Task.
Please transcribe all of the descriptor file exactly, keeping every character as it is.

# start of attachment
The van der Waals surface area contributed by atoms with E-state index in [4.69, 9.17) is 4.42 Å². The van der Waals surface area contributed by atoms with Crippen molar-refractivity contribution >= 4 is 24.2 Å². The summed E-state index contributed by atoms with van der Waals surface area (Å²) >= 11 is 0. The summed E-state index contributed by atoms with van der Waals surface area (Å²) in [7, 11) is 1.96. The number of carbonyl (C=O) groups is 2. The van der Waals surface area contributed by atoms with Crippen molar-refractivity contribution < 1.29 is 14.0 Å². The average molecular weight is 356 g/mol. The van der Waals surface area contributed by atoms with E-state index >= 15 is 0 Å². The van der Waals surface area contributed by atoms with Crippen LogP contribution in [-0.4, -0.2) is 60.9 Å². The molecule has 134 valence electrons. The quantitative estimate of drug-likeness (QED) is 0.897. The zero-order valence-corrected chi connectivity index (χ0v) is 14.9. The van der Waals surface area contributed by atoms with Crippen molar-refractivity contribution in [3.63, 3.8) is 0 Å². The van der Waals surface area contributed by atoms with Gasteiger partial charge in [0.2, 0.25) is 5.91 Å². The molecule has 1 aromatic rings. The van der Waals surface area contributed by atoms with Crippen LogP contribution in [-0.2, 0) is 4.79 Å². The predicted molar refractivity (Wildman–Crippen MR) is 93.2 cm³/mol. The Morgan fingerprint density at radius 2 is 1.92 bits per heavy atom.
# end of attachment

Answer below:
The van der Waals surface area contributed by atoms with E-state index in [4.69, 9.17) is 4.42 Å². The van der Waals surface area contributed by atoms with Crippen molar-refractivity contribution >= 4 is 24.2 Å². The summed E-state index contributed by atoms with van der Waals surface area (Å²) >= 11 is 0. The summed E-state index contributed by atoms with van der Waals surface area (Å²) in [7, 11) is 1.96. The number of carbonyl (C=O) groups is 2. The van der Waals surface area contributed by atoms with Crippen molar-refractivity contribution < 1.29 is 14.0 Å². The average molecular weight is 356 g/mol. The van der Waals surface area contributed by atoms with E-state index >= 15 is 0 Å². The van der Waals surface area contributed by atoms with Crippen LogP contribution in [-0.4, -0.2) is 60.9 Å². The molecule has 134 valence electrons. The quantitative estimate of drug-likeness (QED) is 0.897. The zero-order valence-corrected chi connectivity index (χ0v) is 14.9. The van der Waals surface area contributed by atoms with Crippen molar-refractivity contribution in [3.63, 3.8) is 0 Å². The van der Waals surface area contributed by atoms with Gasteiger partial charge in [0.2, 0.25) is 5.91 Å². The molecule has 1 aromatic rings. The van der Waals surface area contributed by atoms with Crippen LogP contribution in [-0.2, 0) is 4.79 Å². The predicted molar refractivity (Wildman–Crippen MR) is 93.2 cm³/mol. The Morgan fingerprint density at radius 2 is 1.92 bits per heavy atom.